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Commonwealth Bank profit tops $6 billion – up 42 percent

The Commonwealth Bank of Australia’s (CBA) cash net profit after tax has increased by 42 percent to $6,101 million for the financial year ended 30 June 2010.

Commonwealth BankCBA’s statutory net profit after tax for the same period was $5,664 million, 20 percent higher than the previous year. With a $1.70 per share final dividend declared an increase of 48 percent over the previous year, with the total dividend paid out by CBA to shareholders over the last financial year reaching $2.90.

Commonwealth Bank of Australia Group Chief Executive Officer, Ralph Norris said the result was a pleasing one, which came about through the bank’s focus on their five strategic priorities over the past 4 years.

“This has been another good result. Our financial strength and the resilience of our business franchise have again delivered excellent outcomes for our stakeholders.”

“We have also balanced the needs of our customers and our shareholders. On the one hand, we have provided significant support for our customers. In a year where global financial markets (particularly in the second half) were volatile and unpredictable we wrote over $90 billion in new loans and advances to retail and small business customers.”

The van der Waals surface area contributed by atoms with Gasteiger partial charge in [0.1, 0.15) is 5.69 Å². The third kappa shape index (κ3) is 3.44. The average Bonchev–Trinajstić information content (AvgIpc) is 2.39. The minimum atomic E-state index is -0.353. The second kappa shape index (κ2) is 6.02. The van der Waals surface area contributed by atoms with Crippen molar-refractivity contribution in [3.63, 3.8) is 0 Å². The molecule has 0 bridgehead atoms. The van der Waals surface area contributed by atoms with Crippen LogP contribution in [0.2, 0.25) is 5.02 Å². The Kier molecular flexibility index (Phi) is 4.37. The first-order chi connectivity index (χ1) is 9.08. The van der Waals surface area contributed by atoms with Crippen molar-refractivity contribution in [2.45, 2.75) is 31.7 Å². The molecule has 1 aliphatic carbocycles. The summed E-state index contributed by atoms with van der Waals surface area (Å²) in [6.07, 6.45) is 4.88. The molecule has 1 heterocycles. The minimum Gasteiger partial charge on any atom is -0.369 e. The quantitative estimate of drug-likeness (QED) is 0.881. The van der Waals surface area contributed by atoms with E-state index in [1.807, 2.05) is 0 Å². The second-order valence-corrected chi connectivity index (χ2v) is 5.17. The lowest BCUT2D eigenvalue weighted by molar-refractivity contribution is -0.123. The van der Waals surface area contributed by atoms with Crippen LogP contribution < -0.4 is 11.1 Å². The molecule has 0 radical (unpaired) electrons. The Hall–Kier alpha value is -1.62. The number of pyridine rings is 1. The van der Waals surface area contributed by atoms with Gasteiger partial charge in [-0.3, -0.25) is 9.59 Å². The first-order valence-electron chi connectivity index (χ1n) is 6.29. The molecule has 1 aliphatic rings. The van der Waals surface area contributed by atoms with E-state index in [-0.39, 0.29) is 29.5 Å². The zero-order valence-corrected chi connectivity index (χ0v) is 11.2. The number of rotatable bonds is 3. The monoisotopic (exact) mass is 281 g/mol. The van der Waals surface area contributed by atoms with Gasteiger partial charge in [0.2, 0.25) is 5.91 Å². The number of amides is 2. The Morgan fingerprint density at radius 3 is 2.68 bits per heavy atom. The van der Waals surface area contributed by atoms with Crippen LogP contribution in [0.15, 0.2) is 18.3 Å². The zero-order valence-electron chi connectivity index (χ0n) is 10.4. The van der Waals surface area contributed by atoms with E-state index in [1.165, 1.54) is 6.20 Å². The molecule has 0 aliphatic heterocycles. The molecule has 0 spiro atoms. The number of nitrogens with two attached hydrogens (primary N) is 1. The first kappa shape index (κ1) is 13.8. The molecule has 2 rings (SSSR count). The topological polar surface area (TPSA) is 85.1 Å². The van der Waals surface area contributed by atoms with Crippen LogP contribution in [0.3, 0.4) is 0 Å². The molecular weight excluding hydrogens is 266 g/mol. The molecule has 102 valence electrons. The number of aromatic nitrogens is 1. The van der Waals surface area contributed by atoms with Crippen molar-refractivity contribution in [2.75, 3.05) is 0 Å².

The Commonwealth Bank’s $6.1 billion profit brings into question the banks claims about wholesale funding pressures and their current position on setting interest rates. Yesterday National Australia Bank posted a $1.1 billion quarterly earnings result for the June quarter. When Dynamic Business asked for comment from CBA account holders the $6.1 billion result was seen as exorbitant.

“It seems unfair that the Commonwealth Bank is making such huge profits when they are charging my account such large fees and my savings are dwindling” said Ms Wright when commenting on CBA’s result.

Yesterday Mr David Turner, Chairman of Commonwealth Bank of Australia announced the appointment of Mr Brian Long as an independent Non-Executive Director of the Bank. The appointment will become effective from 1 September 2010 and Mr Brian Long comes on board at a time with considerable upside for the bank.

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David Olsen

David Olsen

An undercover economist and a not so undercover geek. Politics, business and psychology nerd and anti-bandwagon jumper. Can be found on Twitter: <a href="http://www.twitter.com/DDsD">David Olsen - DDsD</a>

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